Metropolis by B.A. Shapiro
Published by Algonquin Books
Publication date: May 17, 2022
Genres: Fiction, Contemporary, Mystery
A storage warehouse in Cambridge, Massachusetts hardly seems the place to play out a multi-layered suspense novel, but when Metropolis opens a body is found at the bottom of the building’s elevator shaft. As the police circle, the owners of four storage spaces disperse in an effort to keep their secrets safe. Complete strangers, they find their lives suddenly overlap in unexpected ways.
The four are not alone in having secrets. The building’s owner, Seth, and the manager, Rose, both have their own reasons for not wanting too much investigation into the building. For one thing, Seth has no idea that Marta, Serge, and later Liddy all live in their units and Jason uses his as his law office.
This could seem far-fetched if you’re visualizing the sprawling garage-like storage companies found in every city, but the Metropolis was built in the early 1900s as an innovation for city dwellers to store extra belongings and was designed with the look of apartments (minus windows in the interior units and plumbing). More importantly, Shapiro conjures the novel’s ambiance so adroitly it feels believable.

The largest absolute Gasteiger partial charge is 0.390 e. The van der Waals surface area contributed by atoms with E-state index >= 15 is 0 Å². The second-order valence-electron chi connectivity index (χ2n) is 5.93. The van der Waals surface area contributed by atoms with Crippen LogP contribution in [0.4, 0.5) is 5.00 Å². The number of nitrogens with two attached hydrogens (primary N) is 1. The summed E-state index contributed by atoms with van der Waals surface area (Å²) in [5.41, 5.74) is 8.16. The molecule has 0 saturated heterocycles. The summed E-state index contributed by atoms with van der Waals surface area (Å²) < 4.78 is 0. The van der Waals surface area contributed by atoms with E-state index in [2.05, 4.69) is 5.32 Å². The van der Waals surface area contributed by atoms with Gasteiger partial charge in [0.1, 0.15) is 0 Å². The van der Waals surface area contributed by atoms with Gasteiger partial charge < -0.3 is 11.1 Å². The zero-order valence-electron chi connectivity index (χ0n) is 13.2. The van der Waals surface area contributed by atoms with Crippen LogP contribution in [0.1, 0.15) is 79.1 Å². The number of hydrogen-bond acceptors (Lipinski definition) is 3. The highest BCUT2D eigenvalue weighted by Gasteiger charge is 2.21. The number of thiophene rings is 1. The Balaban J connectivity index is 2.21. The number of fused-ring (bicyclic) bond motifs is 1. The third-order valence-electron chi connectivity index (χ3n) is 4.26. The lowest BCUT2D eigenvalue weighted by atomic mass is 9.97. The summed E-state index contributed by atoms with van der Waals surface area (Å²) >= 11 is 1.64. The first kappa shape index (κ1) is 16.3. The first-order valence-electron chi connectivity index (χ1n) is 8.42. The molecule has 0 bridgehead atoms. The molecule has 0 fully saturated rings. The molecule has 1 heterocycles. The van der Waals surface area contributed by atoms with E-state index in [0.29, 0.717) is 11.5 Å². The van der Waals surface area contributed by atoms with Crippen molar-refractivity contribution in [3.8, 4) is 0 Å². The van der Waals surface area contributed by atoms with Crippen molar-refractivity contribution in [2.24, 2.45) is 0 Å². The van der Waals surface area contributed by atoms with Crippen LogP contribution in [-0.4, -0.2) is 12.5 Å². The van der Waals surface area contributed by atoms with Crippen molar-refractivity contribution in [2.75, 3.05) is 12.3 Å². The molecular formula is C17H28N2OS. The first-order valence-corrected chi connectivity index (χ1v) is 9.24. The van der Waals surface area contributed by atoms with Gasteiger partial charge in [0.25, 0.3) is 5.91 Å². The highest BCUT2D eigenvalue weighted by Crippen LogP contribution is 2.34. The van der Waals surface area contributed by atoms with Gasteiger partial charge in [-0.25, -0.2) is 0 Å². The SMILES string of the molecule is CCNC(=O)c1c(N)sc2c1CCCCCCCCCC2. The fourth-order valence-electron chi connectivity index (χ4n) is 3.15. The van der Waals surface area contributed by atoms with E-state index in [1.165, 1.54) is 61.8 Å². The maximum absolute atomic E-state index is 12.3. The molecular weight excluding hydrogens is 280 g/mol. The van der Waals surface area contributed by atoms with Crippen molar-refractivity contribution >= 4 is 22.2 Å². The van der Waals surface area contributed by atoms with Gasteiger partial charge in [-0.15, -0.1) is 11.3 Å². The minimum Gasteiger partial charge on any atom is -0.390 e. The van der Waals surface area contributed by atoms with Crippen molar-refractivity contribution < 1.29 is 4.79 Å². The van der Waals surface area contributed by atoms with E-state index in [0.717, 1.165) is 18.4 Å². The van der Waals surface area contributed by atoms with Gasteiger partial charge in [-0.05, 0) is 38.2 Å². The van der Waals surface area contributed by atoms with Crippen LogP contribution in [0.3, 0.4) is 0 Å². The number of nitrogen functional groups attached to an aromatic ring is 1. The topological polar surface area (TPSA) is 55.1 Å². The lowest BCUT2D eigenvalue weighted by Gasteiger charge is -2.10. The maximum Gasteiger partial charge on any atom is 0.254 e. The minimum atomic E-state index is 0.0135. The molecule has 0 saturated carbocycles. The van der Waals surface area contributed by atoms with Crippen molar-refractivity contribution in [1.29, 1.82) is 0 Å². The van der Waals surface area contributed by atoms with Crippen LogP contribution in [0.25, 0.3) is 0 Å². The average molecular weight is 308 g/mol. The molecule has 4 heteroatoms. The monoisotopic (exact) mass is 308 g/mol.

More importantly, author B.A. Shapiro nurtures the lives of her characters, letting each unfold onto the page in its own time. At first, we know only that Marta is working her dissertation, a small space with no windows makes a perfect darkroom for developing Serge’s photos, and Liddy misses her children who are off at boarding school. But, like matryoshka dolls, their situations and motivations are all nested and only come to light as Metropolis progresses. Their back stories are compelling in the way they feed into their present circumstances and disturbing for how real and possible they seem in today’s social and political environment. A page-turning mystery with something extra.
Like mysteries with something more? Shapiro also wrote The Art Forger, which I thoroughly enjoyed.
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